"Go back and die in Nigeria." The words still echo in the soft-spoken young man's mind as he recalls the parting words of a Cameroonian soldier as he pushed a group of 40 Nigerians across the border. Then the young man, whom I will call "Luka," pauses and adds, "They severely beat us, some so badly they were bleeding heavily."
Luka is one of at least 100,000 victims of Cameroon's brutal assault on Nigerian asylum seekers since early 2015. In an effort to stem attacks by the Nigerian militant Islamist group Boko Haram in northern Cameroon, Cameroonian soldiers -- who during the past decade have received hundreds of millions of dollars in U.S. assistance -- have systematically trapped people fleeing the conflict in northeast Nigeria in remote Cameroonian border areas and denied them access to the country's only refugee camp.
Far removed from the gaze of rights monitors or journalists, Cameroonian soldiers have tortured, sexually exploited and assaulted the Nigerian refugees, denied them protection from the United Nations High Commissioner for Refugees, and violently deported them.
Dozens of survivors of these abuses, among them Luka, recently described to a visiting delegation from Human Rights Watch how these soldiers accused them of being Boko Haram fighters, or fighters' wives, and then brutally attacked them.
The Cameroonian authorities have chosen to bury their heads in the sand and deny that there has been any forced return or abuse of Nigerian refugees, calling our recent report on the situation a "fantasy." Yet for the people fleeing war and destitution in Nigeria, the situation is no fantasy, but the stuff of nightmares.
Tens of thousands of people pushed back into Nigeria have ended up in militarized displacement camps or villages in Nigeria's war-torn Borno State. There, humanitarian conditions are dire and women and girls face sexual exploitation. In early September, at least 20 Nigerians returning from Cameroon were killed in Boko Haram attacks on camps, which are surrounded by the ongoing conflict between Nigeria's armed forces and the militants. As of early October, almost two million civilians had been forced from their homes.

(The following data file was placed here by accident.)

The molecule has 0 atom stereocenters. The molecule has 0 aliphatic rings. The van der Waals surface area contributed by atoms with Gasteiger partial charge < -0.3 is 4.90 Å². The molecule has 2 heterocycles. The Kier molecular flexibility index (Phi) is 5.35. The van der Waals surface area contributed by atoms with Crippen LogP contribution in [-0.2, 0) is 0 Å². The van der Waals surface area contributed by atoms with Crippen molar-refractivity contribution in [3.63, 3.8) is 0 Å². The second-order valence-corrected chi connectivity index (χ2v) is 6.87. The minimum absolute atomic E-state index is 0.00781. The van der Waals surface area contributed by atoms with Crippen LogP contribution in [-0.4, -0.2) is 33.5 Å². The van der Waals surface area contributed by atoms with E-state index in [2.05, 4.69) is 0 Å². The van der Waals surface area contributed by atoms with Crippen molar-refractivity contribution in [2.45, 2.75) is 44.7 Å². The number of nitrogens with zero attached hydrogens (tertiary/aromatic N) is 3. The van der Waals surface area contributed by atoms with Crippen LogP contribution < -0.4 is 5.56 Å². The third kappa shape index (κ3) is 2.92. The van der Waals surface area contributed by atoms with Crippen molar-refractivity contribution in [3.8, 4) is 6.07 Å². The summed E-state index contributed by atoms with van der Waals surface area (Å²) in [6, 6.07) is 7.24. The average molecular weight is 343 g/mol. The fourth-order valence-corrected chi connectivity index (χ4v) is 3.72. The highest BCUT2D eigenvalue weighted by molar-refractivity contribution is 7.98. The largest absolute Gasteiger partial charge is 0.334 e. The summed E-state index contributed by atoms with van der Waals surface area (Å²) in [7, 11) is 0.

Cameroon's mass deportation of asylum seekers to Nigeria amounts to one of the worst breaches in recent times of the international principle of non-refoulement, which prohibits the forcible return of refugees and asylum seekers to places where they risk persecution. And it is acting in defiance of a United Nations plea not to forcibly return anyone to northeast Nigeria "until the security and human rights situation has improved considerably."
The U.N. refugee agency is so concerned that it recently took the unusual step of publicly criticizing Cameroon while its top protection official singled out the deportations at a meeting of the agency's members.
To end the refugees' nightmare -- and to protect what is left of its well-deserved reputation as a generous refugee-hosting country -- Cameroon should stop returning men, women and children to face more violence. And, as a major player in Cameroon, the United States should use its influence to end these abuses.
About The Writer
Gerry Simpson is associate refugee rights director at Human Rights Watch. He wrote this for Progressive Media Project, a source of liberal commentary on domestic and international issues; it is affiliated with The Progressive magazine. Readers may write to the author at: Progressive Media Project, 30 W. Mifflin St., suite 703, Madison, Wis. 53703; email: email@example.com; Web site: www.progressive.org. For information on PMP's funding, please visit http://www.progressive.org/pmpabout.html#anchorsupport
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